A Scottish, cast iron fire back dated 1641



The arched top has a large thistle in the centre. The thistle is the national flower of Scotland and and this prickly-leaved purple flower was first used in the 15th century as a symbol of defence.

There is a large rose on the left hand side surmounted by a crown, most likely symbolising the White Rose of York which was later used as the badge of Jacobitism in England and Scotland. The heraldic rose shown here has a stylized form consisting of five symmetrical lobes, five barbs, and a circular seed. Here it most likely represents Charles I.

There is a large fleur-de-lys on the upper right hand side surmounted by a crown, most likely symbolising the "Auld Alliance" which was based on a need, shared by Scotland and France, to contain English expansion. While the fleur-de-lis is particularly associated with the French monarchy and remains an enduring symbol of France. According to French historian Georges Duby, the three leaves represent the medieval social classes: those who worked, those who fought and those who prayed. Here is most likely represents Henrietta Maria, sister of Louis XIII who married Charles I in 1626.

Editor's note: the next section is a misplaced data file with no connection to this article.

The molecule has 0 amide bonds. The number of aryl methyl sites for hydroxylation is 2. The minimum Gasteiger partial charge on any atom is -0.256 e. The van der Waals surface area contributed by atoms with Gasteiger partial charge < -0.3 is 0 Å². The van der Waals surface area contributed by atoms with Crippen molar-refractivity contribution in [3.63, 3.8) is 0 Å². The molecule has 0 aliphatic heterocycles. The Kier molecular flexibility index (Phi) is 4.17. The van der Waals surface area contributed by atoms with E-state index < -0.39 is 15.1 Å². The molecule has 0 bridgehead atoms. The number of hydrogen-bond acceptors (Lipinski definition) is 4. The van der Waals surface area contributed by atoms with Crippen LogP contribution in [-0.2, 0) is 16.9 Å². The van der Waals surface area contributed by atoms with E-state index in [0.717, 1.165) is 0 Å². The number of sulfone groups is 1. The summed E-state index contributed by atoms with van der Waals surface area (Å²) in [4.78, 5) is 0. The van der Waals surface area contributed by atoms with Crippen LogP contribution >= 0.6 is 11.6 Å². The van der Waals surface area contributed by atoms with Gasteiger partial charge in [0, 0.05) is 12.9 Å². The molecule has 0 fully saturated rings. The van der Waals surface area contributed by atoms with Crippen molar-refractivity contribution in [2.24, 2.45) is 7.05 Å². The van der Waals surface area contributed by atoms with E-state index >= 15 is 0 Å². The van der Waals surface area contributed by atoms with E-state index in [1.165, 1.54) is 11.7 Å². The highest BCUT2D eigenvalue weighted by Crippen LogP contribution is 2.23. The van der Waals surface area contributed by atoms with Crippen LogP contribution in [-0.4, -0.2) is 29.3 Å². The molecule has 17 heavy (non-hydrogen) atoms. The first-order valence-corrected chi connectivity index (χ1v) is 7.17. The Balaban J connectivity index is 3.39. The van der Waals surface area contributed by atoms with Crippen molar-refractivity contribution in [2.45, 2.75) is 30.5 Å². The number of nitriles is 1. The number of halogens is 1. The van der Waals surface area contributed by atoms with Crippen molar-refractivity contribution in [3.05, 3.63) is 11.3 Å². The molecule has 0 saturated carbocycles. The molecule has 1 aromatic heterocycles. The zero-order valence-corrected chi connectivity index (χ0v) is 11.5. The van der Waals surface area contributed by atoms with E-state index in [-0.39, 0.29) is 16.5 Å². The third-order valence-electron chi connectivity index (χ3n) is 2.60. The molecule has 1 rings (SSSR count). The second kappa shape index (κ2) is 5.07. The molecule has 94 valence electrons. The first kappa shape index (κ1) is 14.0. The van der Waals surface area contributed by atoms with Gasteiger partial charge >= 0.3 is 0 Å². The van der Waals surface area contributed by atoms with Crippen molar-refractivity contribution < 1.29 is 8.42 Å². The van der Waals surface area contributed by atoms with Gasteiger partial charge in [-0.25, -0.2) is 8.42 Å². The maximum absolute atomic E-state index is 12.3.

The magnificent "lion passant guardant" is walking, with the right fore paw raised and all others on the ground. The leopard or lion passant guardant is a frequently used charge in heraldry and mostly appears in groups of three, which are positioned over each another as in the arms of England.

The symbol of a lion has been used as a heraldic device for many centuries by Scottish Kings although the Scottish lion has always been shown, on the royal shield, as being Rampant,

The fireback is dated '1641', the time of the 'Bishops Wars. This series of civil wars engulfed England in the 1640s and 50s, and is known to modern historians as the Wars of the Three Kingdoms. The Covenanters who opposed the interference by the Stuart kings in the affairs of the Presbyterian Church of Scotland were governing Scotland. They raised a large army of their own and tried to impose their religious settlement on Episcopalians and Roman Catholics in the north of the country.

Height 70 cm., 27 ½ in., Length 78.7 cm 31 in., Depth 3 cm 1 ¼ in.,

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Height 70 cm / 27 34"
Width 78.7 cm / 31 "
Depth 3 cm / 1 "

17th Century